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I have code that I pass from jQuery to my ASP.Net MVC controller and it works fine. I am now trying to replicate the same functionality in a new situation and the parameter shows up as null when I put a breakpoint in my controller code.

Can anyone see anything wrong with the code below. In firebug I see that calendarIds is a perfectly populated array but it shows up as null on the server side.

Here is my jQuery code:

var calendarIds = [];

$('#box2View option').each(function () {
    calendarIds.push($(this).val());
});

$.post(
    '/EventCalendar/UpdateVisibleCalendars/', 
    { calendarIds: calendarIds }, 
    function (data) {
        //do some callback stuff here (not relevant for question)
    }, 
    "html"
);

Here is my controller code

public ActionResult UpdateVisibleCalendars(int[] calendarIds)
{
    // right here i check calendarIds and its always NULL :(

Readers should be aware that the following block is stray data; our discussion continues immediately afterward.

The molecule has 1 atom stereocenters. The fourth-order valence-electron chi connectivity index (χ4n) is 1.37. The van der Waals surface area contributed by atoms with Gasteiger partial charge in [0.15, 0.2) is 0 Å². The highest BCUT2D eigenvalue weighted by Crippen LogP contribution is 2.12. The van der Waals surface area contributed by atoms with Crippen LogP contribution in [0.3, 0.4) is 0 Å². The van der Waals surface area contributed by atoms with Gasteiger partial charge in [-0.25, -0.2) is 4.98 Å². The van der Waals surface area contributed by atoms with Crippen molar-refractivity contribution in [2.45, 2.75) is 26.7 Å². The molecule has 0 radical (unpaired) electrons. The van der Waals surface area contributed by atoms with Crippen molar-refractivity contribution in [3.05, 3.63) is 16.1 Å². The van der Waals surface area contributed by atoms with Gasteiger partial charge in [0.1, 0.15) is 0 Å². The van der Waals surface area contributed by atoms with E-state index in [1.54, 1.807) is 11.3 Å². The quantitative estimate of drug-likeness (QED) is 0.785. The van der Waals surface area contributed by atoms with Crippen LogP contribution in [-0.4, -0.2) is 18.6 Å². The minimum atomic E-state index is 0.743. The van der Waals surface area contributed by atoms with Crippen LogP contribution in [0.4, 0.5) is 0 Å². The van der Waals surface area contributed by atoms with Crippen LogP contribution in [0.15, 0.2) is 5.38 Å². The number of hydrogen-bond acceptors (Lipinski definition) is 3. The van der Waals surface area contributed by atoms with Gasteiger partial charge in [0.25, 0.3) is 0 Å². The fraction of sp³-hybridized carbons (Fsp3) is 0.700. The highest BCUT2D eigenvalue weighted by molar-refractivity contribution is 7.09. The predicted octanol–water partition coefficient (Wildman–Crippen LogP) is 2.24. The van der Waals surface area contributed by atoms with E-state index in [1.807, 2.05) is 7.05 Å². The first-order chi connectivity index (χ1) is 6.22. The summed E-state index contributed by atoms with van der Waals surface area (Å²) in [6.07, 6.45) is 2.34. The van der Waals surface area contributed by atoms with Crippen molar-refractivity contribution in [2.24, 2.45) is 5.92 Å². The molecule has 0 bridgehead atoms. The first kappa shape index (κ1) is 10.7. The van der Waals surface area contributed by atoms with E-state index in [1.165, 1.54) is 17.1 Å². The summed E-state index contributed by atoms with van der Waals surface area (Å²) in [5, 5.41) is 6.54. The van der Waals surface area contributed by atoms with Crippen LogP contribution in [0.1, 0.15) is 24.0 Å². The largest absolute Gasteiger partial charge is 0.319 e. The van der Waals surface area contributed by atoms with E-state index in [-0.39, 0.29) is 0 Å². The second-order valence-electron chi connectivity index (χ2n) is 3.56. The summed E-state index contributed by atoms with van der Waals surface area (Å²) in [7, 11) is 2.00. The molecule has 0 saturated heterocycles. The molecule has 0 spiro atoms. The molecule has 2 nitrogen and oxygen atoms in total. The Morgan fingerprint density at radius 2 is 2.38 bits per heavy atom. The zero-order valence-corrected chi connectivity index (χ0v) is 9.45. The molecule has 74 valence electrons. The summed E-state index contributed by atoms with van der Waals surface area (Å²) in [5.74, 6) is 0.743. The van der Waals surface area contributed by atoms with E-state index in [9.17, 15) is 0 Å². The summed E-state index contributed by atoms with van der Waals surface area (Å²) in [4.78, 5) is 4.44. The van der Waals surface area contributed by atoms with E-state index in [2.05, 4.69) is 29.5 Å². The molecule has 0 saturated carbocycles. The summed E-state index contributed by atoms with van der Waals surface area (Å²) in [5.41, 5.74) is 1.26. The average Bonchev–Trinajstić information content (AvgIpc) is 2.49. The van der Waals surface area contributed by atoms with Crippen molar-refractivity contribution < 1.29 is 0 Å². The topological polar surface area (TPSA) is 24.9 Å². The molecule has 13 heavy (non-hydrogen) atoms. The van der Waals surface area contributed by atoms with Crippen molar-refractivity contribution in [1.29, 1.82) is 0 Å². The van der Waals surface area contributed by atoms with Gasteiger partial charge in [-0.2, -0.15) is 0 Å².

return null;
}
share|improve this question
    
Perhaps because you will post calendarIds=1,2,3,4,5 where as it is expecting calendarIds=1&calendarIds=2&calendarIds=3... – Ilia G Dec 8 '11 at 16:59
up vote 2 down vote accepted

Use $.ajax() which allows you to set the traditional flag to true:

$.ajax({
    url: '/EventCalendar/UpdateVisibleCalendars/',
    type: 'POST',
    traditional: true,
    data: { calendarIds: calendarIds },
    dataType: 'html',
    success: function (data) {

    }
});

Now the POST body will look like this:

calendarIds=1&calendarIds=2&calendarIds=3

With tgraditional=false (which is the default starting from jQuery 1.4) the POST body looks like this:

calendarIds[]=1&calendarIds[]=2&calendarIds[]=3

And by consulting this blog post you will understand that only the first is compatible with the default model binder.

The jQuery's traditional flag is well explained in the $.param() section.

share|improve this answer
    
yup . . i now see that jQuery.ajaxSettings.traditional = true; was set in my working use case . .i knew there had to be something silly . . – leora Dec 8 '11 at 17:12
    
@leora, yeap, that's why you should should always look at your js debugging tool (FireBug, Chrome Developer Tools, ...) what exactly is posted to the server during the AJAX request. Things like this are becoming immediately obvious. – Darin Dimitrov Dec 8 '11 at 17:13

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